When talking about risk-involving careers, the first thing that comes to mind is firefighting, police work, or high-rise window washing. But there are many more jobs that have lots of risks and challenges involved. Aviator Airport Alliance, a full-range provider of aviation services at 15 airports across the Nordics and a family member of one of the largest global aerospace service groups Avia Solutions Group, shares the thrilling, yet risky parts of their teams’ day-to-day operations.
“Working in the field of ground handling exposes you to a wide range of hazards, many of which are unique to airports,” shared Ola M. Bakk, corporate safety and compliance manager at Aviator. “There are many things which you need to consider making sure you can work safely and avoid hurting yourself, your colleagues or even aircraft passengers or crew, at all locations handling air traffic, especially on the ramp.”
The Gravity of the Operations
“Our ramp staff has substantial responsibilities not only over the safety of themselves or their colleagues but also over assets such as aircraft, equipment, passengers and crew. It’s a very responsible position to be in. We routinely operate sophisticated ground equipment, worth up to and more than 1 million euros that can also weigh several tons and be quite complicated to work with. Additionally, such equipment is operated close to aircraft which can have a price tag of 250 mill euros,” Bakk said in regard to the financial aspect.
“Most commercial aircraft that we see fly today have a skin thickness between 1.70mm to 2.20mm depending on the location on the fuselage. A scratch on the aluminum plates on the fuselage with a depth of only 10% of the thickness can lead to a fatal accident,” he shared. “During a turnaround, as many as 10 vehicles of various sizes and functions are involved and in a short period, these approach the aircraft several times. A small error during operations could leave the aircraft unfit for flight. Even worse, if a contact is not detected or reported and the aircraft leaves, it could jeopardize the safety of hundreds of passengers and crew. In addition, during the winter season, our staff is responsible for removing ice and snow from aircraft. Without this process, the aircraft would not be able to lift off safely.”
The Many Risks of Working on the Ramp
According to Bakk, the most serious hazards associated with working at airports for an individual are encountered on the ramp, which one should not work on or cross unless necessary and with the correct training.
“Hazards could be anything from moving aircraft or vehicles, aircraft engines and propellers, aircraft noise and all other general risks such as slips, falls and extreme weather,” he said.
A ramp worker is exposed to all of those threats during a normal day at work and, to some extent, they also work in heights.
“A fall from a hi-loader could lead to fatal consequences,” he explained. “While at the job, ramp workers must remain attentive to their surroundings as, for example, during push-back operations, they walk, fairly unprotected in an area with moving aircraft, with engines running and vehicles moving. A step in the wrong direction and they can get run over or be hit by a vehicle or aircraft. There is also the risk of getting into the engine danger areas, which would be fatal,” he added.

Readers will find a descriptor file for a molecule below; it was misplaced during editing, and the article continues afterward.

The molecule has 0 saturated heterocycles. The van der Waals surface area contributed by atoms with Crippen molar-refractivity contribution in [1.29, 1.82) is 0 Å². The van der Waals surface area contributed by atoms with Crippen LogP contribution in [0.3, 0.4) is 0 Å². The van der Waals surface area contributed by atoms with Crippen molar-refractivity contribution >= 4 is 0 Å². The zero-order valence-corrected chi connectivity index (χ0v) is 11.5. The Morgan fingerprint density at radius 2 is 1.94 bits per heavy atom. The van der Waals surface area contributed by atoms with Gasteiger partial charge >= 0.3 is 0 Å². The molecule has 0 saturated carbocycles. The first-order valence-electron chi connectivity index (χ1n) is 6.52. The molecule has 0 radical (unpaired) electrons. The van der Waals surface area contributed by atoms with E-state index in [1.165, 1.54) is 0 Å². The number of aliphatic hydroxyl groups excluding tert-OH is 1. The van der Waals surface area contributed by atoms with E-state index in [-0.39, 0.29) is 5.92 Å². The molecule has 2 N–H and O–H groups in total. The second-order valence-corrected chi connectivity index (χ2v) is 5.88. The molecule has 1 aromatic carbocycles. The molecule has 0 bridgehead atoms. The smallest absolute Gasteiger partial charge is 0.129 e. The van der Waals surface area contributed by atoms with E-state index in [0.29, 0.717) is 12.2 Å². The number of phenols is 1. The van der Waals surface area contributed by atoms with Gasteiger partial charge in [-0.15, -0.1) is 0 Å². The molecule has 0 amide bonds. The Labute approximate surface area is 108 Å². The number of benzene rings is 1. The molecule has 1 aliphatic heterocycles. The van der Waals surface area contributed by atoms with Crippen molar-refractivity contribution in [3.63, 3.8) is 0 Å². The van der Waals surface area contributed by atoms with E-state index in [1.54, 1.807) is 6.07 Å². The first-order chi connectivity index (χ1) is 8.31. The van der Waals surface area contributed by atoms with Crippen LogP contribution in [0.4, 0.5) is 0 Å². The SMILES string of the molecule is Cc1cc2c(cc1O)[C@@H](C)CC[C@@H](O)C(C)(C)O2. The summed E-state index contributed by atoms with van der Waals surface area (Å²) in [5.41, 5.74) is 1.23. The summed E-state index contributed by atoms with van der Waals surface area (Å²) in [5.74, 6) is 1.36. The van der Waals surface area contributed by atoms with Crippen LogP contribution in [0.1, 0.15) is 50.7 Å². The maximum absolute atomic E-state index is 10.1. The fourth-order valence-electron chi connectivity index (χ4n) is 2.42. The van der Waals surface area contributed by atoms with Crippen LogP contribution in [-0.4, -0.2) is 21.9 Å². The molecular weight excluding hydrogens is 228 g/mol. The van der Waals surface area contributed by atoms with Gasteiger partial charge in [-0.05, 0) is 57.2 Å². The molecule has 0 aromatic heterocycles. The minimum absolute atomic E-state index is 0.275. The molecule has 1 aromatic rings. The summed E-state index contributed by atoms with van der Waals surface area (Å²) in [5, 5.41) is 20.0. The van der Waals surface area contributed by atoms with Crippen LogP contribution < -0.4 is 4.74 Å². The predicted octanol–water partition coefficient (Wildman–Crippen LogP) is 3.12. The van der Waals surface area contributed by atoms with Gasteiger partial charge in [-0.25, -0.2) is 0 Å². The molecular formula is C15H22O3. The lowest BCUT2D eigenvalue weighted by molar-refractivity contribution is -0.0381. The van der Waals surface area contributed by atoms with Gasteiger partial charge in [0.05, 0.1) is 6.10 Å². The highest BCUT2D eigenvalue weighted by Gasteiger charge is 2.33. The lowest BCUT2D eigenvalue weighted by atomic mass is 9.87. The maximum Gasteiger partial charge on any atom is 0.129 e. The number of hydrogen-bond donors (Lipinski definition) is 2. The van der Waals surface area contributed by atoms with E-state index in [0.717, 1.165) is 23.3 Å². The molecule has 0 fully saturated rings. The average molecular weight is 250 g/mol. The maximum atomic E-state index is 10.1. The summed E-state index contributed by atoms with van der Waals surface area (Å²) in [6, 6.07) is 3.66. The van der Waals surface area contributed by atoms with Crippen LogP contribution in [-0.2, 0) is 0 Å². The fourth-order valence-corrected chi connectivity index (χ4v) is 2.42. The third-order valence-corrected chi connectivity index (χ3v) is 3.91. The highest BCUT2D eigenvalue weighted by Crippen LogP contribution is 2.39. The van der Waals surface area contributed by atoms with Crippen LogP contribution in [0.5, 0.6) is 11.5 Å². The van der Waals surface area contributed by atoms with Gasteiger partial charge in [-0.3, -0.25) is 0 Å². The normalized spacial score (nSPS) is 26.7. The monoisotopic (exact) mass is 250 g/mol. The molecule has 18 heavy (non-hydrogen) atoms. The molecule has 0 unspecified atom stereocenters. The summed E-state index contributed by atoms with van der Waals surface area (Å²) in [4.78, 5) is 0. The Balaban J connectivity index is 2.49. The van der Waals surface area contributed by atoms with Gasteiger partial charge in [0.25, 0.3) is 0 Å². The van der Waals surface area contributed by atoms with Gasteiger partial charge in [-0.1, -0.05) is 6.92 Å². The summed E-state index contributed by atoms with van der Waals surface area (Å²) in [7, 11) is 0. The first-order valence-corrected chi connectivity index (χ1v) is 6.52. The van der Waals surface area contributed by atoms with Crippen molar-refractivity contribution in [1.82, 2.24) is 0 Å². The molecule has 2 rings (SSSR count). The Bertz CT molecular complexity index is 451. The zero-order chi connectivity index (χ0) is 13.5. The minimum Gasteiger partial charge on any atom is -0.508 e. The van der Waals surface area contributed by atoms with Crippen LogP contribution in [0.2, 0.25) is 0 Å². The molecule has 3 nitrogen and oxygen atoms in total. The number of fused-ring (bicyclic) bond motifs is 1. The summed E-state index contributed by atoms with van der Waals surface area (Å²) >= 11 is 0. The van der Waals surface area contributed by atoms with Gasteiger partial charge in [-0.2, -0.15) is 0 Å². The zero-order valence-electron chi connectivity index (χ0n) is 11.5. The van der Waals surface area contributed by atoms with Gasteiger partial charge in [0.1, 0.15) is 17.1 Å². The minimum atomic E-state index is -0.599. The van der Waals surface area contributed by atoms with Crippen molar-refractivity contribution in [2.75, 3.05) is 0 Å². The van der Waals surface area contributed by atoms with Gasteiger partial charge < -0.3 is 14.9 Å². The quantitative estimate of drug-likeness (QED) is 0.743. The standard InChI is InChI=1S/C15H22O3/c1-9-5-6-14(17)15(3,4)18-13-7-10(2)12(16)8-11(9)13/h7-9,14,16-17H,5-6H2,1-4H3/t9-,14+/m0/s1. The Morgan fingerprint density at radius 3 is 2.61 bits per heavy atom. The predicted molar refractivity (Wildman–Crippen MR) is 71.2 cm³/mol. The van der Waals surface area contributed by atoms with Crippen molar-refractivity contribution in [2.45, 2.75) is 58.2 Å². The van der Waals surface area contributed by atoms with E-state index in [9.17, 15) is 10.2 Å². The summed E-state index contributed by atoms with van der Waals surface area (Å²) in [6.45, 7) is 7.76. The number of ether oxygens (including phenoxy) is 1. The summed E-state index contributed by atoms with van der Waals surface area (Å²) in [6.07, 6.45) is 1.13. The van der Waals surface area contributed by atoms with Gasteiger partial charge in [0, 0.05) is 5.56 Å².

Bakk explained that all those threats and hazards are risk-assessed and then mitigating actions are introduced.
“This could be hard barriers, such as Personal Protective Equipment (PPE) and safety devices on equipment, or soft barriers, for example, procedures and routines,” he said.
Taking Safety Precautions
Aviator has many procedures and measures in place to ensure the safety of their ramp employees. Some simple measures include bright high-visibility clothing, ensuring that all staff can be seen by anybody that needs to see them.
“Hard barriers, such as protective equipment and safety devices, are only half the battle won,” said Bakk. “The staff are also required to follow our procedures and routines to the letter, which helps to reduce the potential for hazardous scenarios.”
The soft barriers Aviator introduces to reduce all hazards and risks, is a thorough training and detailed procedures that must be known and adhered to by all staff.
“For example, part of the basic training is apron safety. In this training, all staff will be introduced to all the hazards they could encounter ramp side. We always put a huge emphasis on what we call ‘situational awareness’. All our ramp workers must be able to recognize any possible issue once they arrive at the scene and act proactively to avoid a negative impact. More easily, this means that you need to know what you are doing and what is going on around you,” he explained.
Bakk mentioned that the procedures and routines available for ramp staff are developed and improved over time.
“The safety office reviews all procedures on a frequent basis. If there has been an incident during operations, the applicable procedures are also reviewed to see if there is a need for a revision to raise the level of safety and ensure that reoccurrences do not happen. All operations on-ramp, and the airport in general, have documented associated procedures, describing each operation in intricate detail. These documents also describe the requirements for equipment and training to perform the operation in the safest possible way,” he said.
In case of any safety-related occurrences, thorough and detailed investigations are done.
“When we find the root cause, we take action to eliminate a reoccurrence. Such actions can include equipment modifications, procedural or training material updates, or retraining of staff,” Bakk explained.
“So, is it possible to ensure work safety at airports? “Our well-trained and dedicated staff ensures safe flights, all year round, with a high level of responsibility to both assets and life,” Bakk said.